The ICT Summer Camp facilitated by the Carenage Access Centre of the Ministry of Digital Transformation was a resounding success. The only complaint from the youth participants? That it should have been longer. The weeklong Summer Camp, held between July 18-22, 2022, targeted children between 10-15 years who reside in the Carenage community. The participants received hands-on exposure to a wide variety of digital skills, including basic computer literacy, coding, content creation, and computer hardware building.
On the camp’s last day, the children benefitted from entry-level photography lessons with professional photographer Kerron Savory, entrepreneurship and budgeting lessons with entrepreneurship coach, Shey-Anne Cordner, and social media awareness with Sean Persaud, who studies Chemistry at the University of the West Indies, St. Augustine
All of the facilitators over the five-day Summer camp were volunteers, many from the community of Carenage, who gave of their time and expertise willingly for the children. Camp facilitator and Customer Service Representative/Assistant Trainer at the Carenage ICT Access Centre, Jah-vaughn Harrison, said the idea to have an ICT Summer Camp came to him because he wanted youths in the area to do something productive with their vacation time
“The way forward is digital transformation and I decided to host a camp with different features of digital transformation,” he said. He expressed gratitude for the help from the community and the Ministry to host the Camp, and was glad to see so many benefit from the lessons imparted, especially on social media awareness.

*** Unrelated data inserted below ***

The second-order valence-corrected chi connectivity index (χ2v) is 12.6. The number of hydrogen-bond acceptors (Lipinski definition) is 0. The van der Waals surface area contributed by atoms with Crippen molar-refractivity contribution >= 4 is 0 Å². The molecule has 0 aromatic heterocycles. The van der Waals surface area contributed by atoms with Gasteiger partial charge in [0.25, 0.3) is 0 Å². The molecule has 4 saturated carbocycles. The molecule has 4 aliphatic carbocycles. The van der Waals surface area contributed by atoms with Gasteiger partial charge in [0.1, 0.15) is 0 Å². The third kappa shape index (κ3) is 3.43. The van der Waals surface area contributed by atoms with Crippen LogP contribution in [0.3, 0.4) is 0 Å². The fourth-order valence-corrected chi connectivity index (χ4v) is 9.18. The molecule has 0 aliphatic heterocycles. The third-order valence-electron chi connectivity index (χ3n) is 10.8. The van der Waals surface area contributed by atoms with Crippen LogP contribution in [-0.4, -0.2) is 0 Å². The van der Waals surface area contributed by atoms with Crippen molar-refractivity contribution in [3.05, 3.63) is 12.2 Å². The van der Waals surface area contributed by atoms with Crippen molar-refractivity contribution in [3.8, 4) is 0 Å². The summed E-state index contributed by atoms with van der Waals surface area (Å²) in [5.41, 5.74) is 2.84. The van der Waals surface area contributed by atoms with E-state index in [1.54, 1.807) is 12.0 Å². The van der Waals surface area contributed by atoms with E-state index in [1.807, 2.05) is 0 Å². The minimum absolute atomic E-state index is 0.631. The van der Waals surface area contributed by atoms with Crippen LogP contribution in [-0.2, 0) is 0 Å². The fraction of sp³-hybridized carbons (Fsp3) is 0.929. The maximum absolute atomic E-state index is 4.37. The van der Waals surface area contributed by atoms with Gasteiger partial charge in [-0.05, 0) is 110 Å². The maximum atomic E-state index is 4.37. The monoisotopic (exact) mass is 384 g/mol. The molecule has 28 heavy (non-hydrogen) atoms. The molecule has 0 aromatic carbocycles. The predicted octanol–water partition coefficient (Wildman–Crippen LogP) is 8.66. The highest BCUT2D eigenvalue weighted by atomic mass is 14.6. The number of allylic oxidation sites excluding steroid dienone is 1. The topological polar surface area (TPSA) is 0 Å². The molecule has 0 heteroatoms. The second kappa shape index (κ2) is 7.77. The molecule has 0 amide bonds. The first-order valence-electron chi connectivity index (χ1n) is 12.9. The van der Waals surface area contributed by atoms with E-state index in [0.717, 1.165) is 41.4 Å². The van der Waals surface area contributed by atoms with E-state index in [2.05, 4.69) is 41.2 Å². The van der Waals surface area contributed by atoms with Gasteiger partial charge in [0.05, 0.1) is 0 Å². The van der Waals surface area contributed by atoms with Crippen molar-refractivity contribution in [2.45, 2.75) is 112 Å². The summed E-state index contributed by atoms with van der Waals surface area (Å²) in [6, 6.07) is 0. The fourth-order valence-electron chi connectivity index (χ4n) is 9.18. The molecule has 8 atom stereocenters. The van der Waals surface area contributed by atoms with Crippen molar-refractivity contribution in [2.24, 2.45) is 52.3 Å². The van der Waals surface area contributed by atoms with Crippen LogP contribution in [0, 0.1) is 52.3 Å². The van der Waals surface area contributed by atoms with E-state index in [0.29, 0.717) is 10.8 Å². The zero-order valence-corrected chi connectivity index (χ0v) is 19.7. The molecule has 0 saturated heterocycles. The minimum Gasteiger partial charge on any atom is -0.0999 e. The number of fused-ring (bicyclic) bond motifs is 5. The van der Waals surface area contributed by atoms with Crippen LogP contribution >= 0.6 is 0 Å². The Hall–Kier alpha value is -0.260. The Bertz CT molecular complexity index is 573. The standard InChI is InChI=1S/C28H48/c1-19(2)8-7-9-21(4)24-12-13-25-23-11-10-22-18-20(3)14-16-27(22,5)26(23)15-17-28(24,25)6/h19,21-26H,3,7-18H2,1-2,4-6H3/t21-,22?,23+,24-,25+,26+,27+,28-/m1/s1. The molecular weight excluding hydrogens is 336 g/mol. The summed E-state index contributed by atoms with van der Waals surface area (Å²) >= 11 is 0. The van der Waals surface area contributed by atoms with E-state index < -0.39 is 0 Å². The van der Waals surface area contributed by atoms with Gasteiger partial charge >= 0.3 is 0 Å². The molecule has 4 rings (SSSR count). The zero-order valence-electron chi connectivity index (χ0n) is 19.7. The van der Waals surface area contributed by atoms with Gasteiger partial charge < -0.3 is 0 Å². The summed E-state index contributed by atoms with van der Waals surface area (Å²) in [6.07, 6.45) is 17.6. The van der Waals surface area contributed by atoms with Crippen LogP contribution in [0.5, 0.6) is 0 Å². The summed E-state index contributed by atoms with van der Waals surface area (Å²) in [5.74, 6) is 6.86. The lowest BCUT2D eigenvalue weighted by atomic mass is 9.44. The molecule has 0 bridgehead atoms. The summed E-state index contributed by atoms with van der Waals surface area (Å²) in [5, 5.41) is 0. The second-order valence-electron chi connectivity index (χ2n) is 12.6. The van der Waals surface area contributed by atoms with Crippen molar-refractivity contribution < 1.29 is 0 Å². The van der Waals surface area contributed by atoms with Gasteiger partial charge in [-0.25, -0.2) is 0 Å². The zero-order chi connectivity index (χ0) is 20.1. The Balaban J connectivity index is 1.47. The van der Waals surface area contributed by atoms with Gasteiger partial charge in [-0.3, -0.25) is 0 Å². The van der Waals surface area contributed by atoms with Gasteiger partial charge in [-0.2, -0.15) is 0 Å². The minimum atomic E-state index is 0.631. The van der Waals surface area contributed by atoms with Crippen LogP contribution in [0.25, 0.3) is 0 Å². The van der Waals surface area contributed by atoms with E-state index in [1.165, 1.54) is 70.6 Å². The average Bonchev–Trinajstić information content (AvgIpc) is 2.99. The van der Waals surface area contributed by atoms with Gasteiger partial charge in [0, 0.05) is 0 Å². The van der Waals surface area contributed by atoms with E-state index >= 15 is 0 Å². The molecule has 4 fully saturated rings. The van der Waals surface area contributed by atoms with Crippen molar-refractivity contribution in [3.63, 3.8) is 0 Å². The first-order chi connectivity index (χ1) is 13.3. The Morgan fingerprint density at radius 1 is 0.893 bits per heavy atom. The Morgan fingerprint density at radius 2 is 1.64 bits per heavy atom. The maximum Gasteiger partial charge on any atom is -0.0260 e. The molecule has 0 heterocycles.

At the certificate ceremony on the final day of the Camp, the children shared about their experience. Sariah Volney, 11, said she would encourage her friends to join an ICT camp because it was a positive learning experience. Her favourite session was the coding lesson, which she described as “learning how to talk to computers”.
Jayquan Alleyne, another ICT camper, said he enjoyed music programming the most because he was able to learn about different types of beats.
Parents and guardians who attended the certificate ceremony also praised the initiative. Taja Mohammed, whose son attended the camp, expressed her gratitude that he was able to meet like-minded youths during the vacation, and offer ICT learning initiatives so that other students and parents can benefit as it may help with remote work and learning.
Facilitators at the camp also welcomed the idea of more ICT-focused camps. Sean Persaud of Carenage, who led an invigorating session about the power of social media, said the participants were very engaged, and while they may not have ICT resources at home, they were able to access them at the Access Centre.
Malika Muhummed, another staff member at the Carenage Access Centre, said she has personally seen the benefit of the ICT camp in the Carenage area, where the youths received an introduction to the technical aspects of digital transformation.
The Ministry currently has eight (8) Access Centres in communities across Trinidad, where persons can use desktop devices, access the internet and get assistance in accessing online services and basic digital literacy at no cost. The Access Centre at Carenage is located in the Carenage Police Youth Club and Homework Centre on Constabulary Street, Carenage.